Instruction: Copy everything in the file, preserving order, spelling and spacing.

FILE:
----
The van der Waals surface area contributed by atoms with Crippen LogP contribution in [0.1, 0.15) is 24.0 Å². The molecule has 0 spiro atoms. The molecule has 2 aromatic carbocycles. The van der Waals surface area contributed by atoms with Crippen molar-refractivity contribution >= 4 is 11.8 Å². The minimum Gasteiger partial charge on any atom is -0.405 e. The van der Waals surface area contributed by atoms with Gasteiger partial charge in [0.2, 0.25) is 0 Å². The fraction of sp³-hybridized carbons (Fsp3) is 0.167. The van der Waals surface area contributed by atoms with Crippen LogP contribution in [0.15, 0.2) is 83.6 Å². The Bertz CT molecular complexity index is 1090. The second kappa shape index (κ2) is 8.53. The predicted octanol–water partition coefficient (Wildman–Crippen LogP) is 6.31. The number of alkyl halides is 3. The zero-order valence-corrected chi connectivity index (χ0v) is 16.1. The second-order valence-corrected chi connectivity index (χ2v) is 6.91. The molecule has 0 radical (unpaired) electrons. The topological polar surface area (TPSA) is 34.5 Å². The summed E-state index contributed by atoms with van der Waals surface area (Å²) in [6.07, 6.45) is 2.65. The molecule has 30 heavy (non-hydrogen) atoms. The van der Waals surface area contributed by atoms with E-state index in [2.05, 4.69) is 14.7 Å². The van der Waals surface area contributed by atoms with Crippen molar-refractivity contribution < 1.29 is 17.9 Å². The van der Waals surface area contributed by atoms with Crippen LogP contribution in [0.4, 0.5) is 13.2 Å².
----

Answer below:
The van der Waals surface area contributed by atoms with Crippen LogP contribution in [0.1, 0.15) is 24.0 Å². The molecule has 0 spiro atoms. The molecule has 2 aromatic carbocycles. The van der Waals surface area contributed by atoms with Crippen molar-refractivity contribution >= 4 is 11.8 Å². The minimum Gasteiger partial charge on any atom is -0.405 e. The van der Waals surface area contributed by atoms with Gasteiger partial charge in [0.2, 0.25) is 0 Å². The fraction of sp³-hybridized carbons (Fsp3) is 0.167. The van der Waals surface area contributed by atoms with Crippen LogP contribution in [0.15, 0.2) is 83.6 Å². The Bertz CT molecular complexity index is 1090. The second kappa shape index (κ2) is 8.53. The predicted octanol–water partition coefficient (Wildman–Crippen LogP) is 6.31. The number of alkyl halides is 3. The zero-order valence-corrected chi connectivity index (χ0v) is 16.1. The second-order valence-corrected chi connectivity index (χ2v) is 6.91. The molecule has 0 radical (unpaired) electrons. The topological polar surface area (TPSA) is 34.5 Å². The summed E-state index contributed by atoms with van der Waals surface area (Å²) in [6.07, 6.45) is 2.65. The molecule has 30 heavy (non-hydrogen) atoms. The van der Waals surface area contributed by atoms with E-state index in [2.05, 4.69) is 14.7 Å². The van der Waals surface area contributed by atoms with Crippen molar-refractivity contribution < 1.29 is 17.9 Å². The van der Waals surface area contributed by atoms with Crippen LogP contribution in [0.4, 0.5) is 13.2 Å².